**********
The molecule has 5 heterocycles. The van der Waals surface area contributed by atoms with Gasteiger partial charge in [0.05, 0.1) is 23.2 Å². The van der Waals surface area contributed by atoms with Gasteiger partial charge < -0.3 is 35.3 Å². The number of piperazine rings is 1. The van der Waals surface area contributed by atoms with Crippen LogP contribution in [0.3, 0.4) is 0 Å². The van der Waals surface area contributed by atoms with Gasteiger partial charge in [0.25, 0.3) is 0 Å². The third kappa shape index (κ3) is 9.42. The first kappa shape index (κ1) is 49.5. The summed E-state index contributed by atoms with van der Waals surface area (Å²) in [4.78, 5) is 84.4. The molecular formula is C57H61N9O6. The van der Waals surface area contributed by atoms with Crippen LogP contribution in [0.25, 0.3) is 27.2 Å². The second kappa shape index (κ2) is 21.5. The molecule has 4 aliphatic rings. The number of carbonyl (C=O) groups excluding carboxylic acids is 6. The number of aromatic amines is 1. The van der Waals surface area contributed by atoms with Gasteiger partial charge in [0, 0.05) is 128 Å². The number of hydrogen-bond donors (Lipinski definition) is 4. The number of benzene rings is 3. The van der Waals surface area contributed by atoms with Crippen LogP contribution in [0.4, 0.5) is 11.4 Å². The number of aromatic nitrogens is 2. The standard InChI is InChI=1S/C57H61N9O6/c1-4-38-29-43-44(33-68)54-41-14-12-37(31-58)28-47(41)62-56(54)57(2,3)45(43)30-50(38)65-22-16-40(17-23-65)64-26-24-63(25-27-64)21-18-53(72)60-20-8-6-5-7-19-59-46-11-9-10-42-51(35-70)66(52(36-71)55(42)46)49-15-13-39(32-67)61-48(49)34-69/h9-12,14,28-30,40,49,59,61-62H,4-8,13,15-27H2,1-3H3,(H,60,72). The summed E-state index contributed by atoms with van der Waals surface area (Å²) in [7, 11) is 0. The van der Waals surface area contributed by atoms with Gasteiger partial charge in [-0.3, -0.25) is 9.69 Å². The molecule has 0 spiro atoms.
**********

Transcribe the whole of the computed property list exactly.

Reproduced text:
The molecule has 5 heterocycles. The van der Waals surface area contributed by atoms with Gasteiger partial charge in [0.05, 0.1) is 23.2 Å². The van der Waals surface area contributed by atoms with Gasteiger partial charge < -0.3 is 35.3 Å². The number of piperazine rings is 1. The van der Waals surface area contributed by atoms with Crippen LogP contribution in [0.3, 0.4) is 0 Å². The van der Waals surface area contributed by atoms with Gasteiger partial charge in [0.25, 0.3) is 0 Å². The third kappa shape index (κ3) is 9.42. The first kappa shape index (κ1) is 49.5. The summed E-state index contributed by atoms with van der Waals surface area (Å²) in [4.78, 5) is 84.4. The molecular formula is C57H61N9O6. The van der Waals surface area contributed by atoms with Crippen LogP contribution in [0.25, 0.3) is 27.2 Å². The second kappa shape index (κ2) is 21.5. The molecule has 4 aliphatic rings. The number of carbonyl (C=O) groups excluding carboxylic acids is 6. The number of aromatic amines is 1. The van der Waals surface area contributed by atoms with Gasteiger partial charge in [0, 0.05) is 128 Å². The number of hydrogen-bond donors (Lipinski definition) is 4. The number of benzene rings is 3. The van der Waals surface area contributed by atoms with Crippen LogP contribution in [0.4, 0.5) is 11.4 Å². The number of aromatic nitrogens is 2. The standard InChI is InChI=1S/C57H61N9O6/c1-4-38-29-43-44(33-68)54-41-14-12-37(31-58)28-47(41)62-56(54)57(2,3)45(43)30-50(38)65-22-16-40(17-23-65)64-26-24-63(25-27-64)21-18-53(72)60-20-8-6-5-7-19-59-46-11-9-10-42-51(35-70)66(52(36-71)55(42)46)49-15-13-39(32-67)61-48(49)34-69/h9-12,14,28-30,40,49,59,61-62H,4-8,13,15-27H2,1-3H3,(H,60,72). The summed E-state index contributed by atoms with van der Waals surface area (Å²) in [7, 11) is 0. The van der Waals surface area contributed by atoms with Gasteiger partial charge in [-0.3, -0.25) is 9.69 Å². The molecule has 0 spiro atoms.